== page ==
Onus is on UK to provide unique solution to Irish border issue, warns Barnier
EU chief negotiator Michel Barnier has expressed serious concern about the Government's proposals for Northern Ireland's border arrangements after Brexit.
Speaking as the EU yesterday published a four-page document on the issue, Mr Barnier said: "What I see in the UK's paper on Ireland and Northern Ireland worries me.
"Creativity and flexibility can't be at the expense of the integrity of the single market and customs union. This would be not fair for Ireland and it would not be fair for the European Union."
Unionist politicians have criticised the EU's stance which has been welcomed by Sinn Fein and the SDLP.
Mr Barnier warned against London using Ireland as a "kind of test case" for its custom relations with the rest of the EU.
He said: "The UK wants the EU to suspend the application of its laws, its customs union and its single market at what will be a new external border for the EU.
"And the UK wants to use Ireland as a kind of test case for the future EU-UK customs relations. This will not happen."
The paper stated that a "unique solution" is required to the border issue but it was up to London, not the EU, to provide it. Mr Barnier said the onus was on the UK to come up with ideas to avoid a hard border, including checkpoints.
Democratic Unionist MEP Diane Dodd described the EU's insistence that responsibility for ensuring an open and seamless border lay with the UK as "unhelpful".
"It is wrong that border issues and the genuine concerns held by those living and working in affected communities can be exploited in this way," she said.
"If Brussels is really serious maintaining a seamless border it should be careful not to wash its hands of decisions that must be taken or indeed from the close engagement and cooperation that will be required with the UK."
Ulster Unionist MEP Jim Nicholson accused Mr Barnier and his colleagues of "sitting on their hands" on the border issue "which is a pathetic position to take".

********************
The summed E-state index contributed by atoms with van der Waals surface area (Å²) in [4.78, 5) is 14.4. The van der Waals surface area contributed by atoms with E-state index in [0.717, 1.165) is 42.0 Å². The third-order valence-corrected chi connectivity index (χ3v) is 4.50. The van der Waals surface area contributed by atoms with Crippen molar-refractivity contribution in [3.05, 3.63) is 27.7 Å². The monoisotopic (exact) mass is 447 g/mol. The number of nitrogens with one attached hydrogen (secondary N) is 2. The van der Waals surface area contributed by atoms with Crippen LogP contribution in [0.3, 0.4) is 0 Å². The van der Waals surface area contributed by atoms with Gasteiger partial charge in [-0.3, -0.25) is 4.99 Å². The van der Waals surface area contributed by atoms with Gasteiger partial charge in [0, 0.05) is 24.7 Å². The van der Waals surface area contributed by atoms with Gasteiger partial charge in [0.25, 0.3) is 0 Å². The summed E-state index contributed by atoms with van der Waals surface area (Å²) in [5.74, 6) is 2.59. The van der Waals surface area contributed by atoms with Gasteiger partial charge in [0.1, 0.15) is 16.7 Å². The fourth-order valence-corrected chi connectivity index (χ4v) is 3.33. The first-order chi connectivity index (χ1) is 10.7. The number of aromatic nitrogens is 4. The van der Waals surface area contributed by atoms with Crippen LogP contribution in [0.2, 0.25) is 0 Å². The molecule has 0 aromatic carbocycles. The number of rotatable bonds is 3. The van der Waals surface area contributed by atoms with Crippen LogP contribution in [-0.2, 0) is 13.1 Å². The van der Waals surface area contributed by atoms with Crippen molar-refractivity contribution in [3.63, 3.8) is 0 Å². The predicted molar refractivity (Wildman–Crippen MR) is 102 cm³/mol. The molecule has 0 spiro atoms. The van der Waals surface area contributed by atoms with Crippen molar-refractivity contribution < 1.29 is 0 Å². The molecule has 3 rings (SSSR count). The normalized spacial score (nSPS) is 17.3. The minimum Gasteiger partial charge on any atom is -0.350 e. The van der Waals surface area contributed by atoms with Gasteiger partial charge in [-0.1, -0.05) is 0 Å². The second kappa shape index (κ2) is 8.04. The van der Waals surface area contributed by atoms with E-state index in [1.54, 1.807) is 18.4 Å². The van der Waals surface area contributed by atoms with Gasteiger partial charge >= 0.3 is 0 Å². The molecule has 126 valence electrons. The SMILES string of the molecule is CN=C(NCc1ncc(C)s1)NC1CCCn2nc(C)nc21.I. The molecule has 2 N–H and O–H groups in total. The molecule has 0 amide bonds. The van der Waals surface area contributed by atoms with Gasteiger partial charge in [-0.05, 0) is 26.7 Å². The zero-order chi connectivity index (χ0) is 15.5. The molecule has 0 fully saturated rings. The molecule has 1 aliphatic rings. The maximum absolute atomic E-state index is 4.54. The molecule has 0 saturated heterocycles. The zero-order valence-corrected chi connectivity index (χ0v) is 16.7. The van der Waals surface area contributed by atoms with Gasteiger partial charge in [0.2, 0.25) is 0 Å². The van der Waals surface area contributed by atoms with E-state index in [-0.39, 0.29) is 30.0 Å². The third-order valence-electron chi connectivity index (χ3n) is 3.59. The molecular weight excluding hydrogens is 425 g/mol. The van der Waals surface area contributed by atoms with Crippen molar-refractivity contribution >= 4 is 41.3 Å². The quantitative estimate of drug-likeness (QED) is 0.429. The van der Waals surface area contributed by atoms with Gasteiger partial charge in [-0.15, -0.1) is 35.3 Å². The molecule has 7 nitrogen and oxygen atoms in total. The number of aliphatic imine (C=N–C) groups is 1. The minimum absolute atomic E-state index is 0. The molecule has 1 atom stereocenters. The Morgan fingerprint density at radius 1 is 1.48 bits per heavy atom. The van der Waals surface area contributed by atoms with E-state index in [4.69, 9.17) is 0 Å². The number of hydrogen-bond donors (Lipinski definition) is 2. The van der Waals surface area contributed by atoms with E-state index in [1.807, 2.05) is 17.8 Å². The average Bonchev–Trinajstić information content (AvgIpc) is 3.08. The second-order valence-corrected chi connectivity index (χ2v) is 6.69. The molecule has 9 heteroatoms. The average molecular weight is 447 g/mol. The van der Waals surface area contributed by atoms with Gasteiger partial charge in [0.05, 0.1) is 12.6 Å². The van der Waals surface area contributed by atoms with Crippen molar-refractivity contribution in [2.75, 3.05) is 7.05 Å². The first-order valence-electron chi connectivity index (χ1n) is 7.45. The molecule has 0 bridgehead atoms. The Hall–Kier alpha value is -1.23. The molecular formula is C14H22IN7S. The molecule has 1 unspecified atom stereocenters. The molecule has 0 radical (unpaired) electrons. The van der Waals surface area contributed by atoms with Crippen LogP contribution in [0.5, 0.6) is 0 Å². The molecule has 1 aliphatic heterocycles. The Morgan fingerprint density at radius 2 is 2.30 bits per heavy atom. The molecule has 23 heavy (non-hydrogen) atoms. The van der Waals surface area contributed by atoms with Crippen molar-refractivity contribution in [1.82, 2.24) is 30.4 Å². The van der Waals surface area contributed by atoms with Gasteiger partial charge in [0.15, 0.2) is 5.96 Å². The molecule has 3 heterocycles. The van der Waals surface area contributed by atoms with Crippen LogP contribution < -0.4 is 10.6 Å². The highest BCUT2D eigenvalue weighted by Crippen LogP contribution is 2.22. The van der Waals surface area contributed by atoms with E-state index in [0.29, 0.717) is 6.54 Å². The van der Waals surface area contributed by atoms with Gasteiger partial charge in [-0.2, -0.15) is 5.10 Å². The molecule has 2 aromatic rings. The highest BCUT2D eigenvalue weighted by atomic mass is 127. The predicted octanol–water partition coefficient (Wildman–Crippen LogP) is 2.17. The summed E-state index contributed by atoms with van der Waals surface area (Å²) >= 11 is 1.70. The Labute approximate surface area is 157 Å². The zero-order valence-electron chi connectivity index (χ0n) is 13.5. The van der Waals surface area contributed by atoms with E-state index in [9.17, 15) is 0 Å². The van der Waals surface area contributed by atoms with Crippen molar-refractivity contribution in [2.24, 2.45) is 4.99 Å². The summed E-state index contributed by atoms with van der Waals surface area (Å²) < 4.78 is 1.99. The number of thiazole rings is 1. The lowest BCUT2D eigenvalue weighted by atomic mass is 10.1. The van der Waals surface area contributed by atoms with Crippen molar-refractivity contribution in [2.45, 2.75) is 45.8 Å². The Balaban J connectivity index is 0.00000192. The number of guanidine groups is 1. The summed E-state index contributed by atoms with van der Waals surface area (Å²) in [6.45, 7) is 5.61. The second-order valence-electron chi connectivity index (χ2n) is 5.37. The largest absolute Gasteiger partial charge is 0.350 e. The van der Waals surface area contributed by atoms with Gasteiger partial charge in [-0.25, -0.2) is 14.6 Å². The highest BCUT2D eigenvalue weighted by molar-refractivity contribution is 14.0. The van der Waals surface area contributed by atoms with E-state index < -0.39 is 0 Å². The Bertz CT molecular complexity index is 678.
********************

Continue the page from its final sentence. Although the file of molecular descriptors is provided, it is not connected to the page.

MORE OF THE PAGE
"I am confident that a solution which respects the integrity of the UK while avoiding a hard border with the Irish Republic, can be agreed," he said.
"But this will require positive engagement from Brussels, rather than ducking the issues, abdicating responsibility and dismissing any proposal from the UK government."
He suggested that the Republic should urgently seek special status.
Sinn Fein MLA John O'Dowd said: "The solution is clear from the EU paper, what is required is for the North to be designated special status within the EU. That is the way forward."
SDLP leader Colum Eastwood said: "The EU's official position now acknowledges that the island of Ireland needs a special deal which will protect this island's position and our people - we need an Irish solution to the Brexit problem.
"This publication also brings more focus to the insanity of having no local institutions in Northern while the ongoing Brexit process threatens all of our futures."
Alliance deputy leader Stephen Farry said the EU paper was "a welcome recognition a one size fits all Brexit for the UK as a whole simply will not work for this region".
He added: "Alliance believes we should be ambitious and if the UK as a whole is not seeking to remain within the European Single Market, then Northern Ireland should seek to do so."
TUV leader Jim Allister said the EU's stance on the border was "infected by the nationalist aspirations of the Republic of Ireland and motivated by its anti-British agenda".
"By trying to set this part of the UK as a place apart within its nation of choice the EU is disrespecting our constitutional affinity and the reality that a UK which joined the EU as one nation must leave as one nation," he added.
A British government spokesman said: "We welcome the Commission's position paper on Northern Ireland and Ireland, which continues to demonstrate that the UK and EU's objectives on this issue are closely aligned."